This year, get your shooter the one surefire, can’t-miss, classic Christmas gift. Get an air rifle.
With so many models available today, ranging from $20 to more than $2,000, with some homework to wade through the options, you can find the perfect gun for any good boy or girl, young or old, novice or expert.
Low-powered rifles are perfect for safe backyard plinking. Mid-velocity models can take out back-forty small game. Meanwhile, the highest-powered guns are serious weapons that shine at the range, and in some cases pack enough wallop to take down mid-sized game.
Here’s how to figure out which air gun is right for your shooter.
Before looking at specific models, it’s important to have a basic understanding of the three main types of air-rifle power sources: CO2, pneumatic, and spring-power.
CO2 air guns are powered by a small canister of compressed gas that lasts for about 50 shots. Two big advantages: First, you don’t have to manually pump or #### the gun, and second, this system allows for semi-automatic fire. On the downside, C02 guns tend to be less powerful than pump or spring guns and the cost of replacing the CO2 cartridge adds up. This system is fantastic for fast-paced plinking, but it is a little underpowered for most hunting.
Most pneumatic rifles are pump-action, powered by a lever usually near the fore-end. The more pumps, the faster the BB or pellet travels. Although you have to manually pump these guns between each shot, this allows you to vary the power. Pneumatic guns are typically affordable and capable of 700-800 fps, fast enough for small-game hunting. At the very cutting edge of pneumatic guns, however, is the PCP or pre-charged pneumatic system, which uses a pre-filled air tank to deliver about 30 semi-auto shots per charge at a blazing 1,000 to 1,200 fps or more.
Spring-powered air rifles use a coiled, steel spring to compress air in a chamber. You must manually #### the spring, either by breaking open the barrel or by working a cocking lever, but you only do so once to achieve maximum power. Springers are typically capable of 1,000 fps or better. The only downside is that most are single-shot guns. But as a group, spring guns are well-crafted, serious shooters that can deliver excellent accuracy.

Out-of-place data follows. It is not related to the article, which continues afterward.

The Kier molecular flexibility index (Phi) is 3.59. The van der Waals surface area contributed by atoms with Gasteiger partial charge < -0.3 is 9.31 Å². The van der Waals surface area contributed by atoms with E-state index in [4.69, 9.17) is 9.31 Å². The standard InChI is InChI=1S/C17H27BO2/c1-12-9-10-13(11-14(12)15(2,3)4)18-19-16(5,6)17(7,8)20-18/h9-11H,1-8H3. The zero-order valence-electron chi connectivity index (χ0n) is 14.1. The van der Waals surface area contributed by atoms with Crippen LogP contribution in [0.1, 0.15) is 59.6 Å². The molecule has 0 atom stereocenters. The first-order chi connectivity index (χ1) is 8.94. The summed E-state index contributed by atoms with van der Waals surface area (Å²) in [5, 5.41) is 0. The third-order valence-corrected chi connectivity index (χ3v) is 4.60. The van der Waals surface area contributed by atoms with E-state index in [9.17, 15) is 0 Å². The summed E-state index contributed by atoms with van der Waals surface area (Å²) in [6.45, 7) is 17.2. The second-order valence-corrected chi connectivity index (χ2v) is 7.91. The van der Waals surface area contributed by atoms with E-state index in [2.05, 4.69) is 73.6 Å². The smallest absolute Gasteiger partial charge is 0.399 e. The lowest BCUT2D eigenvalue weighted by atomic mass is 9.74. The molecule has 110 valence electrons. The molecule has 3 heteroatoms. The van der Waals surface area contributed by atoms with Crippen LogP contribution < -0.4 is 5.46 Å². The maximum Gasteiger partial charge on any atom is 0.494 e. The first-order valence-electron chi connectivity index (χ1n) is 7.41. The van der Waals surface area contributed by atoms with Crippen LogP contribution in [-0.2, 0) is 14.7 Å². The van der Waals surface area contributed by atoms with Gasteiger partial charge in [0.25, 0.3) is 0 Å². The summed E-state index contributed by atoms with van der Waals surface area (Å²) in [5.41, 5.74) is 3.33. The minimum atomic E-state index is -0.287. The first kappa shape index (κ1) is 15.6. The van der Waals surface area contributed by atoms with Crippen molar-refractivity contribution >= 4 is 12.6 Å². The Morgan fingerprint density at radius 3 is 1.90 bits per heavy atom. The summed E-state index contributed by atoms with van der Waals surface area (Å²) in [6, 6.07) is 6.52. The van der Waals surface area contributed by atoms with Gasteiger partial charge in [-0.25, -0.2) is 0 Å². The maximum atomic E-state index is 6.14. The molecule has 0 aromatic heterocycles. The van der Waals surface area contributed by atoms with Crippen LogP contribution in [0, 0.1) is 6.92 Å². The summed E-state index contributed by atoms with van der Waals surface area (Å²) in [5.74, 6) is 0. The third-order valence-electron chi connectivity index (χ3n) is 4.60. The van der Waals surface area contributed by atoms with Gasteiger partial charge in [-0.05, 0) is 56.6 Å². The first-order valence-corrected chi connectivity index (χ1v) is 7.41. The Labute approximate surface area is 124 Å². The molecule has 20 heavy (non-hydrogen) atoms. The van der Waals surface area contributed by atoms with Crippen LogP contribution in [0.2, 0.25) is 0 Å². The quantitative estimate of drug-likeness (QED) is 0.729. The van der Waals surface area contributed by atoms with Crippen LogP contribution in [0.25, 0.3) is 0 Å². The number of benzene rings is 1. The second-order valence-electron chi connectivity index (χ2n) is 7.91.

And now, let’s go shopping. Here’s a breakdown of the type of air rifles you can expect to find at various price ranges.
$1 to $50
Some of the most popular and classic air rifles fall into this price range. The 350-fps Daisy Red Ryder Carbine ($33;daisy.com) has introduced more Americans to shooting than any other rifle. For a few dollars more, Crossman’s classic Pumpmaster 760 ($44; crossman.com) and Daisy’s 880 ($45; walmart.com) get you into the 600-fps range. And for $50 on the nose, you can find Crossman’s 625-fps, semi-auto, CO2-powered 1077 ($50;airgundepot.com).
$51 to $100
This range buys you a little more power and a lot more style in the pump category, including the 750-fps Crossman 2100B ($89; crossman.com), the equally fast Daisy Powerline ($84; daisy.com), and the 600-fps Crossman M4-177 Tactical Pump which looks and feels like a real M4 ($73; amazon.com). Just about $100 exactly gets you into the break-barrel springer category with the 525-fps Gamo Recon Whisper ($93; walmart.com), with it’s ultra-ergonomic stock, excellent trigger, and included 4x scope.
$101 to $300
Now we are talking serious air guns, including the top CO2 guns, as well as new PCPs, springers, and Nitro Piston models. Top guns included the 1,200-fps Cossman Nitro Venom Dusk ($150; pyramydair.com), the 1,300 fps, gas-piston Gamo Bone Collector Bull Whisper with scope ($188; walmart.com), the beautifully made Benjamin Trail NP Hardwood .22 Cal with scope and walnut thumbhole stock ($194; airgundepot.com), the classic-looking 1,000-fps Beeman Elkhorn break-barrel spring gun with 3-9×32 scope and RS2 trigger ($240; beeman.com), and the Hammerli 850 CO2 Magnum ($290;airgunstyle.com) billed as the most powerful CO2 rifle in the world, with an 88-gram AirSource cartridge that fires 250 shots at 754 fps.
$301 and Up
This category begins with fast-shooting, highly accurate, beautifully finished guns and ranges into precision-made rifles sporting free-floating barrels and adjustable triggers and designed for Olympic training. Good choices at the lower end include the ultra-quiet 1,000-fps Remington NPSS .22 Nitro Piston with digital camo and 3-9×40 scope ($320; airgundepot.com), the handsomely stocked, PCP-powered, 1,100-fps Benjamin Marauder ($470;cabelas.com), and the futuristic, blazing-fast, PCP, 1,450-fps Airforce Condor .177 Caliber Air Rifle with 2-16×50 scope ($766; amazon.com). From this point on, you are looking at ultra-accurate match rifles, such as the top-of-the-line .177, 12-ft.lb, Air Arms EV2 ($2,000; topairguns.com) or the insanely cool, straight-out-of-Terminator Salvation Anschutz 9003 Premium S2 Precise Air Rifle ($3,750; pyramydair.com), just in case you happen to have an extra four grand lying around and want your good little boy or girl to start training for the 2016 Games.
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